Survival
There were 32 (16.6%) deaths during the follow-up period and the mean age at death was 32 years (SD ± 12). Twenty two patients died due to progressive right heart failure (5 of these had associated pneumonia), 3 had infective endocarditis, and 4 had sudden cardiac death.
Those who underwent SIT had better survival in comparison with those who had received medical treatment (Figure 5). The 10-year survival decreased to 50% when the PASP was ≥ 90 mmHg.
Multivariate Cox regression analysis including all strata of PAH showed that survival in our study was affected by the presence of ES and Down syndrome (p <0.000).
Discussion
VSD is a congenital heart anomaly that can be symptomatic in adulthood in the majority of the cases, as was seen in our patients (63.7%). The most common type of VSD in our study was the perimembranous defect (79.3%), which is similar to what is described in the literature (75% to 80%) [12].
To define the surgical time, the best echocardiographic cut-off value of PAH, categorized according to the VSD size (greater or less than 10 mm) in our series was a PASP of 65 mmHg with a sensitivity of 68% and specificity of 98%, r = 0.64. There was a good correlation between PASP determined by echocardiography compared with that determined by right heart catheterization (r= 0.67). This cut off value of PASP could be used prospectively, although since 1968 surgical treatment has been considered in patients with VSD and PASP less than 61 ± 1 mmHg with good results [14]. According to published experience, in patients with VSD and severe PAH in whom surgical treatment is controversial; a trial with pulmonary vasodilators should be attempted. If the hemodynamic parameters significantly improve with the trial of pulmonary vasodilators, the VSD repair should be performed [15].
One study reported that ES develops in 10% to 15% of cases with VSD [14], as was observed in our study (11%) and this is associated with a poor prognosis. However, studies have shown that CHD patients with ES have a more favorable prognosis when compared with primary pulmonary hypertension in the adult population. Unfortunately, most patients succumb by their fourth decade [14,16].
In our series, 22 (11.3%) patients with ES (one of them had Down syndrome) had a mean PASP was of 97 ± 33 mm Hg and the mean VSD size was of 15.3 ± 6.5 mmHg and these patients died in the fourth decade due to progressive right heart failure. ES and Down syndrome affected the survival of our patients because right ventricular dysfunction. As we know, all these patients were not candidates for SIT.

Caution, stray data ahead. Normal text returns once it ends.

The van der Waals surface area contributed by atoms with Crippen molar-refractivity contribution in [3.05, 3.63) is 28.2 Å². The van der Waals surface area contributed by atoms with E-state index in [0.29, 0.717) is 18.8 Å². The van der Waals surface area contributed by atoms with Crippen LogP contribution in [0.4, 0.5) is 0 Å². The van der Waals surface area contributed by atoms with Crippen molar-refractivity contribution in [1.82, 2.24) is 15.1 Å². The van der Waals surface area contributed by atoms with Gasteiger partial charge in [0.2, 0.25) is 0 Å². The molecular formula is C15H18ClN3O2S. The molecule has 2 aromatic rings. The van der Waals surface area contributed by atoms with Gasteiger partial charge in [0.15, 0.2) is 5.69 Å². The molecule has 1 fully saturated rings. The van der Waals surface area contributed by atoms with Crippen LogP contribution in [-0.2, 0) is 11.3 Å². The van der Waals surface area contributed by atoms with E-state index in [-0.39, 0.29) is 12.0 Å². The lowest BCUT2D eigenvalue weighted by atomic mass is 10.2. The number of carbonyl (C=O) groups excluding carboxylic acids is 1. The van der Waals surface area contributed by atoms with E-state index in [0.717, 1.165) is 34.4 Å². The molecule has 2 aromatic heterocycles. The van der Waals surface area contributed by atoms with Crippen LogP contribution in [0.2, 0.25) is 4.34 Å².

The treatment of VSD depends on the type of defect, diameters, shunt severity, PVR, pulmonary vascular reactivity [15], and associated anomalies. In our series, patients who received SIT had a better survival (10-year survival of 90%) than those who were under medical treatment (10-year survival of 60%). Residual VSDs occur in 26.7 % of the cases, regardless of SIT, but these VSDs were small and hemodynamically insignificant.
Spontaneous closure of VSD in adults is uncommon. In our series, it occurs in 2.6% of the cases, between the ages of 17-25 years. Left anterior hemiblock has been described to occur with closure or reduction in size of VSDs in 13.5% [17,18].
Closure occurs as a result of muscular growth around the VSD, ingrowth of border-forming proliferative fibrous tissue, or in the case of membranous defects, resulting from an aneurysm of the tricuspid valve leaflet adhering to the edge of the defect [17] as was seen in some of our patients.
Echocardiography confidently identified the morphologic features of the defect, including its size, type and associated defects6. It also provided an accurate hemodynamic assessment of the shunt, severity of volume overload, pulmonary stenosis, and PAH level [5,7].
Limitations
This is a non-randomized retrospective study from a single cardiovascular center.
Right heart cardiac catheterization was performed only in the 27.5% of patients.
VSD patients for SIT were not randomized. Although these limitations are present, it is the first study to report the best echocardiographic cut-off value of PAH categorized according to the VSD size for considering SIT. We also observed additional tools that help to better define VSD patients who showed evidence of post SIT regression of pulmonary vascular resistence-RV remodeling.
Conclusion
Ventricular septal defects can be symptomatic the majority of cases in adulthood. The mean survival depends on size of defect and the degree of PAH and is diminished in patients with a large perimembranous VSD associated with moderate to severe PAH. Patients with ES had a poor prognosis. The principal cause of death was right heart failure.
Echocardiography identified the morphologic features of the VSDs and allowed a hemodynamic assessment of the shunt, severity of volume overload and the degree of PAH.
The patients who underwent SIT had better survival when compared to those who only received medical treatment, where the 10- year survival decreased to 50%.
In order to better define the timing of SIT, the best echocardiography cut-off value of PAH categorized according to the VSD size was PASP below 65 mmHg.